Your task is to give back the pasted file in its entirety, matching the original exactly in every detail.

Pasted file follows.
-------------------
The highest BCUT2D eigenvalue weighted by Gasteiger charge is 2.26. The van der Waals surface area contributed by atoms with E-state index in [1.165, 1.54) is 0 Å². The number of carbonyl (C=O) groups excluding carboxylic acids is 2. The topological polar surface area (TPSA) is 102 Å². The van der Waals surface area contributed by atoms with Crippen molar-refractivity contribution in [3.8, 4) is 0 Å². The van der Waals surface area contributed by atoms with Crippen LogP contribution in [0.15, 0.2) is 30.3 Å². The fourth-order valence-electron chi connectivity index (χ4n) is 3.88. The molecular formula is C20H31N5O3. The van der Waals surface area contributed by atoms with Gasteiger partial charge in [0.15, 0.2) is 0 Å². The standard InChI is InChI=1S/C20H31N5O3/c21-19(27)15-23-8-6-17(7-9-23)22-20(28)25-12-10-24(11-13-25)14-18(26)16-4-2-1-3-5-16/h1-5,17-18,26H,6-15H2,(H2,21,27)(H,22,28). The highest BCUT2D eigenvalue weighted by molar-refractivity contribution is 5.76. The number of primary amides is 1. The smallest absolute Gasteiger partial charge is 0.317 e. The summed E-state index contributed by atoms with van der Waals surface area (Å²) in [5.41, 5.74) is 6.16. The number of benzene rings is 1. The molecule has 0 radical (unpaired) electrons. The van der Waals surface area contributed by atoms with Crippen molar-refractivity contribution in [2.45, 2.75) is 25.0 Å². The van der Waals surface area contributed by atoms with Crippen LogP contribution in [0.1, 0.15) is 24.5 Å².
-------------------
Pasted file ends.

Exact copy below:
The highest BCUT2D eigenvalue weighted by Gasteiger charge is 2.26. The van der Waals surface area contributed by atoms with E-state index in [1.165, 1.54) is 0 Å². The number of carbonyl (C=O) groups excluding carboxylic acids is 2. The topological polar surface area (TPSA) is 102 Å². The van der Waals surface area contributed by atoms with Crippen molar-refractivity contribution in [3.8, 4) is 0 Å². The van der Waals surface area contributed by atoms with Crippen LogP contribution in [0.15, 0.2) is 30.3 Å². The fourth-order valence-electron chi connectivity index (χ4n) is 3.88. The molecular formula is C20H31N5O3. The van der Waals surface area contributed by atoms with Gasteiger partial charge in [0.15, 0.2) is 0 Å². The standard InChI is InChI=1S/C20H31N5O3/c21-19(27)15-23-8-6-17(7-9-23)22-20(28)25-12-10-24(11-13-25)14-18(26)16-4-2-1-3-5-16/h1-5,17-18,26H,6-15H2,(H2,21,27)(H,22,28). The highest BCUT2D eigenvalue weighted by molar-refractivity contribution is 5.76. The number of primary amides is 1. The smallest absolute Gasteiger partial charge is 0.317 e. The summed E-state index contributed by atoms with van der Waals surface area (Å²) in [5.41, 5.74) is 6.16. The number of benzene rings is 1. The molecule has 0 radical (unpaired) electrons. The van der Waals surface area contributed by atoms with Crippen molar-refractivity contribution in [2.45, 2.75) is 25.0 Å². The van der Waals surface area contributed by atoms with Crippen LogP contribution in [0.1, 0.15) is 24.5 Å².